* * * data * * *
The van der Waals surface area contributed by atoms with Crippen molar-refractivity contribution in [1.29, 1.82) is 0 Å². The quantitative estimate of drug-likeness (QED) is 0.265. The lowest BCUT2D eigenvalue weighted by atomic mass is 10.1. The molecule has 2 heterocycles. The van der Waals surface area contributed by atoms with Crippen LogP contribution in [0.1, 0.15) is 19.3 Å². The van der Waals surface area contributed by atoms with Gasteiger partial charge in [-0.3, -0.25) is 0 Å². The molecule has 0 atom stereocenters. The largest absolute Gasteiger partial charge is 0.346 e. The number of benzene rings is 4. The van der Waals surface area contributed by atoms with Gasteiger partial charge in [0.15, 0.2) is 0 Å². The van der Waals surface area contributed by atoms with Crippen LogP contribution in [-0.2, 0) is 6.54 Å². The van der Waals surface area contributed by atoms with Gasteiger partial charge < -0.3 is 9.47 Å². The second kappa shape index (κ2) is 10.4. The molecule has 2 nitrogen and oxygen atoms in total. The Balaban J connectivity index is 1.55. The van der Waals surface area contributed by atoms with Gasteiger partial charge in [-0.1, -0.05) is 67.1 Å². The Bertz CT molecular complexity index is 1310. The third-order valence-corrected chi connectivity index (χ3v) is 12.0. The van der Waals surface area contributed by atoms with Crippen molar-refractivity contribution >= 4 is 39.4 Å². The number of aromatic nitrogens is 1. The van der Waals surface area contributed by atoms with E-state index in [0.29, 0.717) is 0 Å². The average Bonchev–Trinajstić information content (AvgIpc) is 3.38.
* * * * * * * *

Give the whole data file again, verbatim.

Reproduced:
The van der Waals surface area contributed by atoms with Crippen molar-refractivity contribution in [1.29, 1.82) is 0 Å². The quantitative estimate of drug-likeness (QED) is 0.265. The lowest BCUT2D eigenvalue weighted by atomic mass is 10.1. The molecule has 2 heterocycles. The van der Waals surface area contributed by atoms with Crippen LogP contribution in [0.1, 0.15) is 19.3 Å². The van der Waals surface area contributed by atoms with Gasteiger partial charge in [-0.3, -0.25) is 0 Å². The molecule has 0 atom stereocenters. The largest absolute Gasteiger partial charge is 0.346 e. The number of benzene rings is 4. The van der Waals surface area contributed by atoms with Gasteiger partial charge in [0.15, 0.2) is 0 Å². The van der Waals surface area contributed by atoms with Crippen LogP contribution in [-0.2, 0) is 6.54 Å². The van der Waals surface area contributed by atoms with Gasteiger partial charge < -0.3 is 9.47 Å². The second kappa shape index (κ2) is 10.4. The molecule has 2 nitrogen and oxygen atoms in total. The Balaban J connectivity index is 1.55. The van der Waals surface area contributed by atoms with Gasteiger partial charge in [-0.1, -0.05) is 67.1 Å². The Bertz CT molecular complexity index is 1310. The third-order valence-corrected chi connectivity index (χ3v) is 12.0. The van der Waals surface area contributed by atoms with Crippen molar-refractivity contribution >= 4 is 39.4 Å². The number of aromatic nitrogens is 1. The van der Waals surface area contributed by atoms with E-state index in [0.29, 0.717) is 0 Å². The average Bonchev–Trinajstić information content (AvgIpc) is 3.38.